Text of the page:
Shrinking stockpiles and Congo mine fatalities once again highlight urgent need for alternative supply in the cobalt market (GEMC)

By James Moore


Cobalt consumers were served another stark reminder of the need for more significant amounts of secure metal supply last month following a fatal mine collapse and a warning from UK scientists on diminishing reserves.

At least 19 illegal miners were killed at a copper and cobalt mine operated by Katanga, a subsidiary of Glencore in the DRC (Democratic Republic of Congo) last Thursday. Despite dipping 5pc, Glencore said the incident at the mine, which is frequented by around 2,000 unauthorised artisanal miners daily, will have no impact on Katanga’s forecast 24,000ts of copper production this year.

However, the news serves as a grim reminder of the issues associated with the cobalt sector’s over-reliance on the DRC, one of the poorest and most politically unstable nations in the world. Companies with operations in the DRC are currently facing challenges in the areas of environment, health and safety, and human rights when cobalt is extracted through artisanal mining. This dangerous practice makes up around 15-20pc of Congolese cobalt production. There are also concerns around the use of child labour in the nation, while the cost of doing business has also increased thanks to a recent mining code change that saw royalty costs shoot up to 10pc.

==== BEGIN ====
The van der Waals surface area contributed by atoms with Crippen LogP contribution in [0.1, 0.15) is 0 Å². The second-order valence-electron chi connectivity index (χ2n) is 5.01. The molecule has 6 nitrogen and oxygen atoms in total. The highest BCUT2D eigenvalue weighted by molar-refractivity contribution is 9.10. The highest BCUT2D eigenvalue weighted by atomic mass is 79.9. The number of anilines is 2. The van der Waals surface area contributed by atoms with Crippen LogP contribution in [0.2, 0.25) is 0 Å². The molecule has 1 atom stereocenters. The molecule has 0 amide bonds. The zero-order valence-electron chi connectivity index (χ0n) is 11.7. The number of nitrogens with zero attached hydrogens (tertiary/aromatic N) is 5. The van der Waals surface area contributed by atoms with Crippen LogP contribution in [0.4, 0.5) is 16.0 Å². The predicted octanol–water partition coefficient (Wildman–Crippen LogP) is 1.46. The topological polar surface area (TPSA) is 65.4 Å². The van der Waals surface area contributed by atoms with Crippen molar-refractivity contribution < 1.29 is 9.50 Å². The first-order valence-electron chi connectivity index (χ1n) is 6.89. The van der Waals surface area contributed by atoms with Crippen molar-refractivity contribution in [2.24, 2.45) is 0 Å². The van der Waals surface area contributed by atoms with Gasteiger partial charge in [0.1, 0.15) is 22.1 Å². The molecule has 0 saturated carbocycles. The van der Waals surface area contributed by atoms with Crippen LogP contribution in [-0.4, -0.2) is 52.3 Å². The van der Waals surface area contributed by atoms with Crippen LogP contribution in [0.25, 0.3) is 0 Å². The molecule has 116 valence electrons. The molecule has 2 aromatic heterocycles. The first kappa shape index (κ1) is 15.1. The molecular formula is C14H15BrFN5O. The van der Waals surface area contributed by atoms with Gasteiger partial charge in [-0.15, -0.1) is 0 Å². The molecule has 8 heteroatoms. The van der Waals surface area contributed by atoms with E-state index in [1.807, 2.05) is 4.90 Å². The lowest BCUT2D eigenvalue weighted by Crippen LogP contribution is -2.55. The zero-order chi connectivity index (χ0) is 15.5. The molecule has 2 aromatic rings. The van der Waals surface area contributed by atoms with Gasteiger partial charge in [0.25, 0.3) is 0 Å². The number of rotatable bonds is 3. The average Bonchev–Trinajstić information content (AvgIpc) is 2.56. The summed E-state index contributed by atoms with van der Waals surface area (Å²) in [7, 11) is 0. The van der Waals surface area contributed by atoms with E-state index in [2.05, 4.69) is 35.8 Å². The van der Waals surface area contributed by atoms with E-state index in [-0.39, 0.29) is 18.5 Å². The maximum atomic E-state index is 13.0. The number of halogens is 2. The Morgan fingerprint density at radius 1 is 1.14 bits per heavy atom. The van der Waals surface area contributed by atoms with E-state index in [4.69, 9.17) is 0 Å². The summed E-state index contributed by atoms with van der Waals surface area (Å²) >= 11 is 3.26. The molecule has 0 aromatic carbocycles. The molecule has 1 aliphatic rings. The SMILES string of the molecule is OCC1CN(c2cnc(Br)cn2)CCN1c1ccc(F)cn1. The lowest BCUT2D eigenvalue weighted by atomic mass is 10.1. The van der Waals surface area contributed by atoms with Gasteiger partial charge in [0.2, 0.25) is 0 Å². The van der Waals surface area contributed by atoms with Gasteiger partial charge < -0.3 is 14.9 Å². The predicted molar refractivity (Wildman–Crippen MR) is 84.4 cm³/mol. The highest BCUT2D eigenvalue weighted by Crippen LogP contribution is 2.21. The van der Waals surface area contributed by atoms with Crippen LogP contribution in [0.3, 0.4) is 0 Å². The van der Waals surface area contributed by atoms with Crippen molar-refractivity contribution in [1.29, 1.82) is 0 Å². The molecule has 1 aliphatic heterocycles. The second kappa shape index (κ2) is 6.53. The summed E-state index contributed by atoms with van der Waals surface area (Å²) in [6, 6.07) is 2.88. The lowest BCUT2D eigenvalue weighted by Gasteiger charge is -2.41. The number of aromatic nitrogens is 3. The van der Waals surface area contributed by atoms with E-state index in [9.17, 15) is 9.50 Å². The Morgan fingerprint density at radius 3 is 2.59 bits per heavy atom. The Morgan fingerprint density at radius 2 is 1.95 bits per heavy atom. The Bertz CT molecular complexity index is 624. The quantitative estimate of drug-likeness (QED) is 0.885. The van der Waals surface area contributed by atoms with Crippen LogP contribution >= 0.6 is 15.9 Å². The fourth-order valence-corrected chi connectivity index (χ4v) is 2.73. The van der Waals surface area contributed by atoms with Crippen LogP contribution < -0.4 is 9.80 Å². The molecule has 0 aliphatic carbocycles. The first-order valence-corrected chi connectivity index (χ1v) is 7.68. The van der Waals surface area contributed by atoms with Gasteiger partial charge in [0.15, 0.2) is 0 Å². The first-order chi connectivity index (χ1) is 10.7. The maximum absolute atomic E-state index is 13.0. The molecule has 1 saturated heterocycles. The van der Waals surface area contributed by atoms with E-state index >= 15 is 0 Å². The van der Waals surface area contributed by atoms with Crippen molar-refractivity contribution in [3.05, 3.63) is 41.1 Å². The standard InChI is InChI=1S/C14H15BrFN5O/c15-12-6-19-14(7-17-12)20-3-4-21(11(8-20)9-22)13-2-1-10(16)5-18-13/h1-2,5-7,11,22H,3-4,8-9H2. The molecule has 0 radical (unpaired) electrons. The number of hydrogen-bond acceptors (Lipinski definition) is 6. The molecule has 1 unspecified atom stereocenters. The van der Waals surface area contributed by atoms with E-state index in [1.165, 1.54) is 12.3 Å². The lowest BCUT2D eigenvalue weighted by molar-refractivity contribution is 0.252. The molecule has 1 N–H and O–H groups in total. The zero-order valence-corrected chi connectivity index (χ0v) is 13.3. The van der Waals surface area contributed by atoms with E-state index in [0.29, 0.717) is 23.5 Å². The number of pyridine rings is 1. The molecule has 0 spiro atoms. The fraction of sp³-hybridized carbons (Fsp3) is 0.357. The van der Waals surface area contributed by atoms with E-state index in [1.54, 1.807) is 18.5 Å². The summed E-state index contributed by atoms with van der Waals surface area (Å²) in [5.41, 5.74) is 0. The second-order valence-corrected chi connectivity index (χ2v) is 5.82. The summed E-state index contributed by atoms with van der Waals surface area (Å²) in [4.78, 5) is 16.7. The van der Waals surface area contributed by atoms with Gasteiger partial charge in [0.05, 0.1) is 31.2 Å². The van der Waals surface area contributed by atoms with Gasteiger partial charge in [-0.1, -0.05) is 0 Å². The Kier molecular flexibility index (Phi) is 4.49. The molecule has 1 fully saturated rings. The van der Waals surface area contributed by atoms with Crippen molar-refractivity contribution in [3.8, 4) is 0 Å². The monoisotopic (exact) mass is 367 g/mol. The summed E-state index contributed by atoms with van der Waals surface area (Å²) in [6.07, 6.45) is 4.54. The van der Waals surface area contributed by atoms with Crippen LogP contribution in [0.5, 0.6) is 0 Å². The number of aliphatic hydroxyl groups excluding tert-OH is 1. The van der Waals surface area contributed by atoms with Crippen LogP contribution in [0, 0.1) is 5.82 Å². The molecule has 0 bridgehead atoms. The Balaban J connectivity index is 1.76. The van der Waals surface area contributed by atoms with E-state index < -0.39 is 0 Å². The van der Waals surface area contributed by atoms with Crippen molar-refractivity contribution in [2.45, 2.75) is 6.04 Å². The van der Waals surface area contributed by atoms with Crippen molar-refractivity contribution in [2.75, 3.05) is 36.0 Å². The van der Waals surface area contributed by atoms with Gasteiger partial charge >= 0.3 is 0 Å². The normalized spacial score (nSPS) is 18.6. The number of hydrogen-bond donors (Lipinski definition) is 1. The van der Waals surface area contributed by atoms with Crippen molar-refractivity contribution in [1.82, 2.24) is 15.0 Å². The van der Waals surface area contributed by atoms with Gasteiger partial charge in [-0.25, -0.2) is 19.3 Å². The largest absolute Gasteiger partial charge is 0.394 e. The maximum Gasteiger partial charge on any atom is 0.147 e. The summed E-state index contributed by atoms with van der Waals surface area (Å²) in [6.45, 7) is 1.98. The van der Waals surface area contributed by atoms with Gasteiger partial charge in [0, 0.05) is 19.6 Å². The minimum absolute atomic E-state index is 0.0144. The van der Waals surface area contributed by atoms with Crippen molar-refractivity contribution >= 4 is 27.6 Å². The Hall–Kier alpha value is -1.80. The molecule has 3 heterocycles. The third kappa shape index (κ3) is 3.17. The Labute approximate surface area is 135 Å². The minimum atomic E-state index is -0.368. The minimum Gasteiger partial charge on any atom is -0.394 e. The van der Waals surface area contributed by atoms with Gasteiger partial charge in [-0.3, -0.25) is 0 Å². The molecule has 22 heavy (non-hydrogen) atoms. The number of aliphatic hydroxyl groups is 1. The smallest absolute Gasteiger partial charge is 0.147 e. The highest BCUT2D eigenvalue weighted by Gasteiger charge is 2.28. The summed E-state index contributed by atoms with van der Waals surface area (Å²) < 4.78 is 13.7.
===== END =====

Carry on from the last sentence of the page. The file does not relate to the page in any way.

With around 60pc of the world’s cobalt currently being sourced from the nation, such issues can have a significant impact on both prices and supply. For example, prices soared last October after Glencore abruptly halted sales of the metal from the country after discovering uranium at its key mine…

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Author: James Moore

This article does not provide any financial advice and is not a recommendation to deal in any securities or product. Investments may fall in value and an investor may lose some or all of their investment. Past performance is not an indicator of future performance.

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